This action might not be possible to undo. Are you sure you want to continue?
Through the Shadow of an Agony Cometh Redemption
Copyright Oswald Chambers Publications Association, First Edition 1918; Third Edition 1933; Fourth Edition 1942 Scripture versions quoted: kjv; rv Introduction The Shadow of an Agony
Talks on redemption given by Oswald Chambers to soldiers at the YMCA camp, Zeitoun, Egypt, * August 14 through 27, 1917
• As a book: 1918. Second edition date unknown. Third edition, 1933. Fourth edition, 1942.
The title comes from the words of Ugo Bassi, central character in Harriet Eleanor Hamilton King‟s * The Disciples (1873), an epic poem much loved and quoted by Chambers.
And Ugo answered, still as in a dream: “Yea, through the Shadow of an Agony Cometh Redemption—if we may but pass In the same footprints where our master went, With Him beside us;—and for me, I fear No evil, since He has not failed me yet, Nor will for ever!”
* Zeitoun (zay TOON). An area 6 miles NE of Cairo. Site of YMCA camp, Egypt General Mission compound and a large base area for British, Australian and New Zealand troops. Site of the Imperial School of Instruction (1916-1919). * H. E. Hamilton King (1840-1920): English poet and author.
The Disciples During the sweltering Egyptian summer of 1918, Mrs. Chambers divided her time between caring for five-year-old Kathleen, * serving soldiers in the canteen at Zeitoun, and writing letters in the underground dugout designed by Oswald as a refuge from the heat. On August 31, she wrote to her sister in England:
I feel as if I will never come to an end of my wealth of notes. The Sermon on the Mount  is in hand being reprinted, and I have got the calendar of sayings [Seed Thoughts Calendar] all ready, and shall send Gertrude [Oswald’s sister] a copy of it next week so that she can have them printed in England also. I feel as if that is going to mean a lot to many, I know you will like the idea. Then the next book will be Shadow of an Agony that is in the process of retyping just now. I find how much benefit I have got still from my old legal days, I mean getting into the habit of perfecting a thing by typing and retyping it, and I am glad to have had all the experience of those other days.
Nine months after her husband‟s death, the pattern of Biddy Chambers‟ life‟s work was beginning to emerge. Contents Preface (to the First Edition) Comment by P. T. Forsyth Foreword to Fourth Edition The Agony of Redemption The Conscience of God The Conscience of Christ The Christian Conscience In Thought The Dance of Circumstances The Pressure of the Present The Psychological Phase—I The Psychological Phase—II Humanity and Holiness Preface (to the First Edition)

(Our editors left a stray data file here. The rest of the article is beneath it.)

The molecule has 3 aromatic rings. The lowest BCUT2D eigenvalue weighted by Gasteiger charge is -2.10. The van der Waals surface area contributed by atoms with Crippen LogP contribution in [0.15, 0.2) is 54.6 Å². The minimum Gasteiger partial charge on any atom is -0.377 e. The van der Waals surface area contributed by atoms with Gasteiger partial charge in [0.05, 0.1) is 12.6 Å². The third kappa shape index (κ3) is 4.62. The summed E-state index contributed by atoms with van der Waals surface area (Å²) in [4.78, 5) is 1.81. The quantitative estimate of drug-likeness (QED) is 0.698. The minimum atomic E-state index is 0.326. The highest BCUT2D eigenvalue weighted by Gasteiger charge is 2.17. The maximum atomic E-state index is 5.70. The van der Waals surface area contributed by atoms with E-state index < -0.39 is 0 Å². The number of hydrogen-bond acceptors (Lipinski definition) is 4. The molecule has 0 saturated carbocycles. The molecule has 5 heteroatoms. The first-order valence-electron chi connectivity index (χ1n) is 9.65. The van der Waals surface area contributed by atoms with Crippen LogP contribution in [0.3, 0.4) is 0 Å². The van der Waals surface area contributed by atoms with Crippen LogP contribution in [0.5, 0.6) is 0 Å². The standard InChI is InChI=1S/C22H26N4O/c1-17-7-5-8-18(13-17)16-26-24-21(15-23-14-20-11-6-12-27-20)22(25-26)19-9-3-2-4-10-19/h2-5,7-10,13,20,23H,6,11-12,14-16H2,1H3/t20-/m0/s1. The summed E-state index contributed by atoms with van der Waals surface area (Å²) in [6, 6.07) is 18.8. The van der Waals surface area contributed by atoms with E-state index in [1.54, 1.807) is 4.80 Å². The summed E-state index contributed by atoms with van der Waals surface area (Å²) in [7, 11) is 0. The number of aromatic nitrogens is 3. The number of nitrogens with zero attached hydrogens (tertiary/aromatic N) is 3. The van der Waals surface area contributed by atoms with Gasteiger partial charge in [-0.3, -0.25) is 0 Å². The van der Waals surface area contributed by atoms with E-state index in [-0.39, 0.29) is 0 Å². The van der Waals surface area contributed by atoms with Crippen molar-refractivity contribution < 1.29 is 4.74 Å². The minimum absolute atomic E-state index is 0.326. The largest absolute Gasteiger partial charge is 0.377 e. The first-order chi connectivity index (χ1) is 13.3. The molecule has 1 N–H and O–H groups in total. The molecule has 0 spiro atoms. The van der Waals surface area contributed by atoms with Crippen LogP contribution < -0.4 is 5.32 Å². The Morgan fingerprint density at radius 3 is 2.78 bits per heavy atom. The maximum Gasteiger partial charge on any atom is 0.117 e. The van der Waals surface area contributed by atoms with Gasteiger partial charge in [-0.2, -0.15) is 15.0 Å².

* Kathleen Chambers (1913-1997): the only child of Oswald and Biddy Chambers.
Two classes of readers will take up this little book of Bible studies on vital questions relating to Christian character and conduct and the mystery of suffering. The one class will find in it, as did even Peter in Paul‟s epistles, things hard to be understood, and sentences that lull the stolid mind to sleep; the other class will read, mark, learn, and inwardly digest its contents because they challenge mind and conscience, and will do their “utmost for the Highest.” The author is a lover of men‟s souls: he sees into the heart of things, rises above the commonplace, and goes below the surface. “The war,” * he says, “has upset every man‟s nest; we are face to face with a terrific upheaval in life; there is no civilised security anywhere on the globe. We have seen that there is no such thing as a Christian nation, we have seen the unutterable futility of the organised Christian Church, and many a man who has had no tension in his life has been suddenly obliged to face things he never intended to look at.” These very things Oswald Chambers shows us in the light of the Cross. He points out that because Jesus Christ is so like unto His brethren we can face this turmoil and stress, and stand with Him in the shadow of a great agony, undiscouraged and unafraid. There is really only one mystery in the universe; it is the mystery of Redemption. The way we approach this holy ground is nearly always through suffering. Those that carry the cross after Jesus best understand why and how He first carried it, and how the nails pierced not His hands only but His heart. To the careless and superficial this book will only appeal when they gird up the loins of their minds and are sober . Once they put on the girdle which Paul calls “sincerity” and Peter “humility,” its message will grip, convince, and appeal, as it did when first delivered to the men of all ranks in the Y.M.C.A. camps and huts of Egypt.
Great truths are greatly won, Not found by chance, Nor wafted on the breath of summer dream, But buffeting with adverse winds and tides.
Samuel M. Zwemer * Cairo, 1918 Comment by P. T. Forsyth
From the BTC Journal,
September 1933, page 47:
In the Shadow of an Agony (Third Edition, ready in October)
* the war: World War I (1914-1918). * Rev. Samuel M. Zwemer (1867-1952): American missionary who served in Cairo under the United Presbyterian Mission. * Bible Training Course Monthly Journal: published from 1932 to 1952 by Mrs. Chambers, with help from David Lambert.
Dr. P. T. Forsyth * wrote of this book: